Top critical review
An Interesting, Yet Somewhat Unnecessary Tale in the Stranger Things Extended Universe
Reviewed in the United States 🇺🇸 on August 16, 2019
The "Stranger Things" Extended Universe continues to grow with the publication of stories that take place outside of the television series. From comic books that tell Will Byer's side of the story from Season 1 to prequel novels that delve deeper into Hopper's past life and the story of Eleven's mother Terry Ives, I've been a giant fan of the book series. I am a "Stranger Things" nut and have loved every major publication that has come out. When I discovered there was a third novel coming out which explored Max Mayfield's past -- after her introduction in the second season -- I was thrilled at the idea considering Max's past and her family's history were only hinted at in Season's 2 and 3.
Unfortunately, while the book is labeled as prequel, it really isn't but rather a half-prequel-half-retelling experience. The book's most interesting and compelling moments are when Yovanoff goes into original territory and tells a story we haven't heard before. The sad part is that a good half of this novel essentially rehashes events we've seen already in Season 2, simply retold in Max's voice, which is a real shame as it adds nothing new to the narrative established in the series. At many points while reading the novel, I kept getting aggravated merely because we were being told information we already knew and describing scenes we already saw in Season 2. It was only when the book veered into original territory, and actually explored Max's past life in California and examine her home life did the book pique my interest and become compelling.
There are some praises to be said. It's very well written, Yovanoff capturing Max's spirit, personality, and voice very effectively. She tells the story well and keeps the reader interested (when she goes into original territory) and she brings an emotional depth to Max's family that was missing from both Season's 2 and 3. She also offers nice explanations for some lingering questions from Season 2 such as the reason for Max and her family moving out to Indiana. It also provided much needed information and character background for Billy Hargrove, Max's older brother, that helped set up for what we eventually saw become of him in Season 3.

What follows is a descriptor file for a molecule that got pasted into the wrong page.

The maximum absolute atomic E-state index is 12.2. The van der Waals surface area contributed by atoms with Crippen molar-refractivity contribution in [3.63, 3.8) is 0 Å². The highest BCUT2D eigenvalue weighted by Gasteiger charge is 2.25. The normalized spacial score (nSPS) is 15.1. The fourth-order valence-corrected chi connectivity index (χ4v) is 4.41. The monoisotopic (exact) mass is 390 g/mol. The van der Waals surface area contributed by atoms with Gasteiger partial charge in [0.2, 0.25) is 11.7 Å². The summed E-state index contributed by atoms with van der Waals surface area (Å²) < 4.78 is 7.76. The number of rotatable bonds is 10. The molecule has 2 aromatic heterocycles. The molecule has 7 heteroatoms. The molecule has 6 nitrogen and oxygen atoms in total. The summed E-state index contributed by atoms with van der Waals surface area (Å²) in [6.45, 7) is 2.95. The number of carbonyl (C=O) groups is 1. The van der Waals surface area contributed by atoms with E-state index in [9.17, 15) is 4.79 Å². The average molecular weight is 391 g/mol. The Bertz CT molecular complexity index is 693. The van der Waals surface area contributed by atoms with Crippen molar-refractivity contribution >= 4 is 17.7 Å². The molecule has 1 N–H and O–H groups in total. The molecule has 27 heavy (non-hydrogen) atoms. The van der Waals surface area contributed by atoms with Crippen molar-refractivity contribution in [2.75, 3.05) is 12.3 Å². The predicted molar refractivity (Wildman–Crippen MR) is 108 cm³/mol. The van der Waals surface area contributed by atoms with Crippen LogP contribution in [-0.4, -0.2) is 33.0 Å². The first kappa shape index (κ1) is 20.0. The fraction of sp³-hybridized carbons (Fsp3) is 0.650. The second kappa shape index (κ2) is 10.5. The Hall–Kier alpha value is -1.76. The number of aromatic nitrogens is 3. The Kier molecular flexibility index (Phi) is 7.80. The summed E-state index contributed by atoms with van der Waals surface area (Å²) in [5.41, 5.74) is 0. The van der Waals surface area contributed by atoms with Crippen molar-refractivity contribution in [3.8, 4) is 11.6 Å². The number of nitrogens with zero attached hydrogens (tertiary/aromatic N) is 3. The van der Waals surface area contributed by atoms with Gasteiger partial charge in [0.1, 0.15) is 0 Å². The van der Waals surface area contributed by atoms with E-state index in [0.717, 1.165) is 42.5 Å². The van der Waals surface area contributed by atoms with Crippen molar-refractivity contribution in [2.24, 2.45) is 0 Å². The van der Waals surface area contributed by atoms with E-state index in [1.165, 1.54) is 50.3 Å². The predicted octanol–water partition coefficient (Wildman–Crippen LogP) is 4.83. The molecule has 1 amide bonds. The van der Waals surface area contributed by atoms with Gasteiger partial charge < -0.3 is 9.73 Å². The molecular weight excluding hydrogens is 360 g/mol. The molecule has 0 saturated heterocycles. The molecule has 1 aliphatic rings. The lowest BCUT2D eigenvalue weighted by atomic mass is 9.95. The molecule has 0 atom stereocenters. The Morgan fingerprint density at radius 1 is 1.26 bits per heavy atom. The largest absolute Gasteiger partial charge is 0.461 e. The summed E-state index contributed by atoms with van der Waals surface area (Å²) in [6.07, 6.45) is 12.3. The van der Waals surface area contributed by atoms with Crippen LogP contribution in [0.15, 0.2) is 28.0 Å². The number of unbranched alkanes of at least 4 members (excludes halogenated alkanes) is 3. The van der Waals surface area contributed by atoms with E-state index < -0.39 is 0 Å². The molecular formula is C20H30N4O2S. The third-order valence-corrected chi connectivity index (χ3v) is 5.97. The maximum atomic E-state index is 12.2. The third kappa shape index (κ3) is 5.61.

All in all, it's a mixed bag entry in the "Stranger Things" novel series. The book really would have benefitted more if half the book wasn't merely a retelling of Season 2. It's a missed opportunity that could have been something really special. This novel, from what I believe, could be the first in a line of Young Adult novels planned for the novel series. I would absolutely love additional novels that explored the characters of Mike, Dustin, Lucas, Will, and Eleven but would hope that these future installments would focus more on telling us information we don't know and showing us scenes we haven't seen before, rather than merely recapping events but from individual points-of-views.